(a) Within the United States. Within the United States or within a territory or insular possession subject to the jurisdiction of the United States, depositions shall be taken before an officer authorized to administer oaths by the laws of the United States or of the place where the examination is held, or before a person appointed by the court in which the action is pending. A person so appointed has power to administer oaths and take testimony. The term officer as used in Rules 30, 31 and 32 includes a person appointed by the court or designated by the parties under Rule 29.
(b) In Foreign Countries. In a foreign country, depositions may be taken (1) on notice before a person authorized to administer oaths in the place in which the examination is held, either by the law thereof or by the laws of the United States, or (2) before a person commissioned by the court, and a person so commissioned shall have the power by virtue of his commission to administer any necessary oath and take testimony, or (3) pursuant to a letter rogatory. A commission or a letter rogatory shall be issued on application and notice and on terms that are just and appropriate. It is not requisite to the issuance of a commission or a letter rogatory that the taking of the deposition in any other manner is impracticable or inconvenient; and both a commission and a letter rogatory may be issued in proper cases. A notice or commission may designate the person before whom the deposition is to be taken either by name or descriptive title. A letter rogatory may be addressed "To the Appropriate Authority in [here name the country]." Evidence obtained in response to a letter rogatory need not be excluded merely for the reason that it is not a verbatim transcript or that the testimony was not taken under oath or for any similar departure from the requirements for depositions taken within the United States under these rules.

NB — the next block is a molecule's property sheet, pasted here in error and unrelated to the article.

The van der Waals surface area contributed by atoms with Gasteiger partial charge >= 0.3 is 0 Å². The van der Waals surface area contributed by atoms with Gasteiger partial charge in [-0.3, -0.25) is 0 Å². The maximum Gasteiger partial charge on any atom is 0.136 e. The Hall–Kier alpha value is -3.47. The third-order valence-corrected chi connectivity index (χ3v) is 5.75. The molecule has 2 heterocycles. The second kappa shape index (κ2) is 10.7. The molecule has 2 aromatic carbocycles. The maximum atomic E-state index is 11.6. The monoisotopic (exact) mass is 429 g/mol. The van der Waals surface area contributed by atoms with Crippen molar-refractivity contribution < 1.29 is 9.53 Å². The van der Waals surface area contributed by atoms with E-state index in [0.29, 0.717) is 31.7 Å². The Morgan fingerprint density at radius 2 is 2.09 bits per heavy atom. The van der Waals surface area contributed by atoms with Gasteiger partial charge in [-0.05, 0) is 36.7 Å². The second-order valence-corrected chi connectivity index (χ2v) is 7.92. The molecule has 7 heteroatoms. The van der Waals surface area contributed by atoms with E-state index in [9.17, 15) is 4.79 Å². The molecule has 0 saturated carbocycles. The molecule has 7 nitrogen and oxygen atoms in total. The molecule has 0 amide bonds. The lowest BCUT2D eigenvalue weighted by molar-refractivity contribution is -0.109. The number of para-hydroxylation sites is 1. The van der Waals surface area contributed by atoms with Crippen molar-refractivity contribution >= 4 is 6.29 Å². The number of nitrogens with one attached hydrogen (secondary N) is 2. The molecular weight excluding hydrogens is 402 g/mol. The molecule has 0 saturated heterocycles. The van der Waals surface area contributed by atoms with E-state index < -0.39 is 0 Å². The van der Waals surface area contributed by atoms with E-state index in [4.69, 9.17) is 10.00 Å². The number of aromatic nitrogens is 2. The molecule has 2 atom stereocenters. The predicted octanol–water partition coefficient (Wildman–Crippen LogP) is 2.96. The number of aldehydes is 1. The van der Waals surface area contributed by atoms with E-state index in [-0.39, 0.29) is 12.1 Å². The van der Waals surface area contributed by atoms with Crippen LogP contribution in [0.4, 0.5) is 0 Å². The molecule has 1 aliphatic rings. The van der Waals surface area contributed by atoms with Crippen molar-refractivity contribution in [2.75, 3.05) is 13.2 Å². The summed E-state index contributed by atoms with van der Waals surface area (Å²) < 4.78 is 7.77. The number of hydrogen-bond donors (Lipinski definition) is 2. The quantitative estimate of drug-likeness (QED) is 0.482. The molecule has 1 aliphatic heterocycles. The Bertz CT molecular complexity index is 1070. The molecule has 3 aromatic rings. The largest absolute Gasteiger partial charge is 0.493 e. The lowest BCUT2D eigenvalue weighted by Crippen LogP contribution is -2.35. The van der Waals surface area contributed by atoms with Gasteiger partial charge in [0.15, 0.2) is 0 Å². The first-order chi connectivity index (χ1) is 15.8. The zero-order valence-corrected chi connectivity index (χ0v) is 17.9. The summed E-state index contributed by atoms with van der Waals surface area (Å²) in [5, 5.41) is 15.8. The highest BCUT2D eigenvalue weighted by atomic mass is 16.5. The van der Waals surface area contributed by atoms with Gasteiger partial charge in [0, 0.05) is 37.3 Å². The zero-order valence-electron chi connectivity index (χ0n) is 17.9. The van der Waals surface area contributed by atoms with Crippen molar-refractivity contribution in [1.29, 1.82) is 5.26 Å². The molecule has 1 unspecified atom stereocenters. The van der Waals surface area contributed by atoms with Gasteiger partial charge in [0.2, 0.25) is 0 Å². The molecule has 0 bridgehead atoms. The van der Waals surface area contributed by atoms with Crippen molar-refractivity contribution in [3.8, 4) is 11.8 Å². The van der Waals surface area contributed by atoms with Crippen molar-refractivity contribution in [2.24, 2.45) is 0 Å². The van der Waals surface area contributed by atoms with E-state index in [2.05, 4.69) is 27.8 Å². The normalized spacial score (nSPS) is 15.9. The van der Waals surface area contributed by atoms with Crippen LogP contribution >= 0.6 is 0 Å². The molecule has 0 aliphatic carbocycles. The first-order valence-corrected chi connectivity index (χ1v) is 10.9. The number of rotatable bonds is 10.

(c) Disqualification for Interest. No deposition shall be taken before a person who is a relative or employee or attorney or counsel of any of the parties, or is a relative or employee of such attorney or counsel, or is financially interested in the action.
Amended Oct. 27, 1981, effective Jan. 1, 1982.
(1973) Rule 28 copies Federal Rule 28. It describes the persons before whom depositions may be taken, either within the United States or abroad. Within the United States, any person authorized to give oaths may preside at the taking of a deposition. As a practical matter, virtually every court reporter holds a commission as a notary public; accordingly, in almost every instance, the court reporter administers the oath and then takes the testimony.